Are you ready to take your computer experience to the next level and try virtualization? VMware Workstation 9 is a popular software that enables users to create virtual machines or simulated computers within their existing operating system.
With this powerful tool at your fingertips, you can install and run multiple operating systems on the same physical machine without needing separate hardware!
This blog post will guide you through creating a virtual machine in VMware Workstation 9.
Whether you’re looking for a way to streamline your work processes, test new software, or experiment with different configurations – we’ve got everything covered here. Let’s get started!
Introduction to VMware Workstation 9
Virtual machines are becoming more and more popular as they offer a great deal of flexibility and functionality. VMware Workstation 9 is a powerful virtual machine software that lets you create, configure, and run multiple virtual machines on your computer. This article will show you how to create a virtual machine in VMware Workstation 9.
What Is a Virtual Machine
When most people think of a Virtual Machine (VM), they think of a software program allowing them to run another operating system inside their current one.
This is true, but there is much more to a VM than that. A VM is a computer file containing all the data for a virtual machine, including the operating system, applications, and data.
VMs are created using a hypervisor, software that allows you to create and run VMs on a physical computer. The most common type of hypervisor is called a Type 1 or bare-metal hypervisor.
Type 1 hypervisors are usually found in data centers and run directly on the computer’s hardware. They are also the most expensive and require special training to use.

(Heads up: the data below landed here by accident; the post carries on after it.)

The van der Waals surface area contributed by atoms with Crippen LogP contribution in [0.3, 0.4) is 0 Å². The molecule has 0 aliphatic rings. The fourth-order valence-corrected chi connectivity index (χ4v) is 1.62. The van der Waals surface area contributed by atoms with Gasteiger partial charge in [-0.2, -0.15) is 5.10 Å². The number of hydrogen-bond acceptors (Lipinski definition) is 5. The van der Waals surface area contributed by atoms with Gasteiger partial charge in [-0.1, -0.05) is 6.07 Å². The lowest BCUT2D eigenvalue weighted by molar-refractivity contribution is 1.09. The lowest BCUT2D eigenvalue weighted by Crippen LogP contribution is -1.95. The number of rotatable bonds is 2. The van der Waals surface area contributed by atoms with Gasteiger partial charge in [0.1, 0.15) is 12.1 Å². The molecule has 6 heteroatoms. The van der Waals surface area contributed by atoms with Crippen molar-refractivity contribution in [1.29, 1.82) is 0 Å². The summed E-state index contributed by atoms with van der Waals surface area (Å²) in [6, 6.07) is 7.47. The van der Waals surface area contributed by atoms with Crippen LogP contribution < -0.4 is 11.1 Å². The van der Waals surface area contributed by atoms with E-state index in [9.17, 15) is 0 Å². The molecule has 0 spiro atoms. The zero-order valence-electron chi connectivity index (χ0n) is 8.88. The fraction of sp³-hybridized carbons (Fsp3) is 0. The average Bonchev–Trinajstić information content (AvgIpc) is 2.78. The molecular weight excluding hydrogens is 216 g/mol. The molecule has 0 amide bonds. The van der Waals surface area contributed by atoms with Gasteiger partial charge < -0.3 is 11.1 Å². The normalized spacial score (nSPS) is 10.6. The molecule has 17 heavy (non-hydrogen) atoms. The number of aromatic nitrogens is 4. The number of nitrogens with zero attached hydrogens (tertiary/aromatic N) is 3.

Type 2 or hosted hypervisors are much less expensive and can be installed on almost any computer. The most popular Type 2 hypervisor is VMware Workstation Player, which we will use in this guide. VMware Workstation Player is free and can be downloaded from the VMware website.
How to Create a Virtual Machine in VMware Workstation 9
Assuming you have VMware Workstation installed and opened, follow these steps to create a new virtual machine:
- Select “Create a New Virtual Machine” from the File menu.
- Choose whether you want to install the operating system from scratch or use an existing installation. If you choose the latter, skip stepping 6.
- Choose the type of operating system you want to install.
- Select the version of the operating system you want to install.
- Enter a name for the virtual machine and choose where you want to store it on your hard drive.
- Allocate memory for the virtual machine. The recommended size is 512MB, but it depends on what you will use the virtual machine for.
- Choose whether you want to create a single disk or split your disk into multiple files. We recommend selecting split into multiple files since it’s more flexible if you need to move the VM later on down the road.
- Select how much disk space you want to allocate for this VM; 10GB is usually plenty unless you plan on storing a lot of data in it.
- Click “Finish,” and VMware Workstation will create your new VM!
Preparing for Installation
You need to do a few things before you can install VMware Workstation on your computer. First, ensure your computer’s CPU meets the minimum requirements for VMware Workstation.
You can find these requirements on the VMware website. Second, create a new directory on your hard drive where you will install VMware Workstation. This can be done through Windows Explorer or Mac Finder.
Third, download the VMware Workstation installer from the website and save it to the new directory you created. Fourth, unzip the installer if it is in a zipped file format. Fifth, double-click on the installer to begin the installation process.
Installing a Guest Operating System
Installing a guest operating system in VMware Workstation takes only a few minutes. You can install it from an ISO file or the VMware Tools CD image. If you have access to a physical disc drive, you can install it from a physical disc.